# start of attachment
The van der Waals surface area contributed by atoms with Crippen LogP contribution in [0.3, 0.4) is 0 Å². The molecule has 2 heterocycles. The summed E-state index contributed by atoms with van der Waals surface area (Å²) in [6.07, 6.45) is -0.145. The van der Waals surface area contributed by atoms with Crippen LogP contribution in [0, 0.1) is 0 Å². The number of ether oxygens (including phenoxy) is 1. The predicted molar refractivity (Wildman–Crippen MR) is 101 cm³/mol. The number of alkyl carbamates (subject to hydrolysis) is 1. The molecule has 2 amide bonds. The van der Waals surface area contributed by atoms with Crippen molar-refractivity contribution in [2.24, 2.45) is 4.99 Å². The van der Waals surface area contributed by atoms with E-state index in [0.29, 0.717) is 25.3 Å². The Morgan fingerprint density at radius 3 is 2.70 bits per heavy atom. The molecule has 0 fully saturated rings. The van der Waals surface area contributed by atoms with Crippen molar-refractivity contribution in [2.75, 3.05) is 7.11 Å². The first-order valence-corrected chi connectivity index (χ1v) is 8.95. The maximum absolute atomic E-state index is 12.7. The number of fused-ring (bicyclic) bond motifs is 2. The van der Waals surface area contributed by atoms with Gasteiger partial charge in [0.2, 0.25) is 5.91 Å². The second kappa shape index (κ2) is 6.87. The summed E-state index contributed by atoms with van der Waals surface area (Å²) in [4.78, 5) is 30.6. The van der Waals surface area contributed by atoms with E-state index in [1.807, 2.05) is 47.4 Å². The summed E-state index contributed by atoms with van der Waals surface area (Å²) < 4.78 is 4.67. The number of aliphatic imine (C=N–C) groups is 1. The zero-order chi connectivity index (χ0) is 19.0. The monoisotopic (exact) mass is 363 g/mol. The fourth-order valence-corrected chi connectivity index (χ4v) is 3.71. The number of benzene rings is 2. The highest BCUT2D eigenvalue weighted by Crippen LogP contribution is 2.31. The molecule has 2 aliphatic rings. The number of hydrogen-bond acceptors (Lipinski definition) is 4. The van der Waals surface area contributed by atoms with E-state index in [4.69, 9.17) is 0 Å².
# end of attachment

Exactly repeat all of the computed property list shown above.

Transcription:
The van der Waals surface area contributed by atoms with Crippen LogP contribution in [0.3, 0.4) is 0 Å². The molecule has 2 heterocycles. The summed E-state index contributed by atoms with van der Waals surface area (Å²) in [6.07, 6.45) is -0.145. The van der Waals surface area contributed by atoms with Crippen LogP contribution in [0, 0.1) is 0 Å². The number of ether oxygens (including phenoxy) is 1. The predicted molar refractivity (Wildman–Crippen MR) is 101 cm³/mol. The number of alkyl carbamates (subject to hydrolysis) is 1. The molecule has 2 amide bonds. The van der Waals surface area contributed by atoms with Crippen molar-refractivity contribution in [2.24, 2.45) is 4.99 Å². The van der Waals surface area contributed by atoms with E-state index in [0.29, 0.717) is 25.3 Å². The Morgan fingerprint density at radius 3 is 2.70 bits per heavy atom. The molecule has 0 fully saturated rings. The van der Waals surface area contributed by atoms with Crippen molar-refractivity contribution in [2.75, 3.05) is 7.11 Å². The first-order valence-corrected chi connectivity index (χ1v) is 8.95. The maximum absolute atomic E-state index is 12.7. The number of fused-ring (bicyclic) bond motifs is 2. The van der Waals surface area contributed by atoms with Gasteiger partial charge in [0.2, 0.25) is 5.91 Å². The second kappa shape index (κ2) is 6.87. The summed E-state index contributed by atoms with van der Waals surface area (Å²) in [4.78, 5) is 30.6. The van der Waals surface area contributed by atoms with E-state index in [1.807, 2.05) is 47.4 Å². The summed E-state index contributed by atoms with van der Waals surface area (Å²) < 4.78 is 4.67. The number of aliphatic imine (C=N–C) groups is 1. The zero-order chi connectivity index (χ0) is 19.0. The monoisotopic (exact) mass is 363 g/mol. The fourth-order valence-corrected chi connectivity index (χ4v) is 3.71. The number of benzene rings is 2. The highest BCUT2D eigenvalue weighted by Crippen LogP contribution is 2.31. The molecule has 2 aliphatic rings. The number of hydrogen-bond acceptors (Lipinski definition) is 4. The van der Waals surface area contributed by atoms with E-state index in [4.69, 9.17) is 0 Å².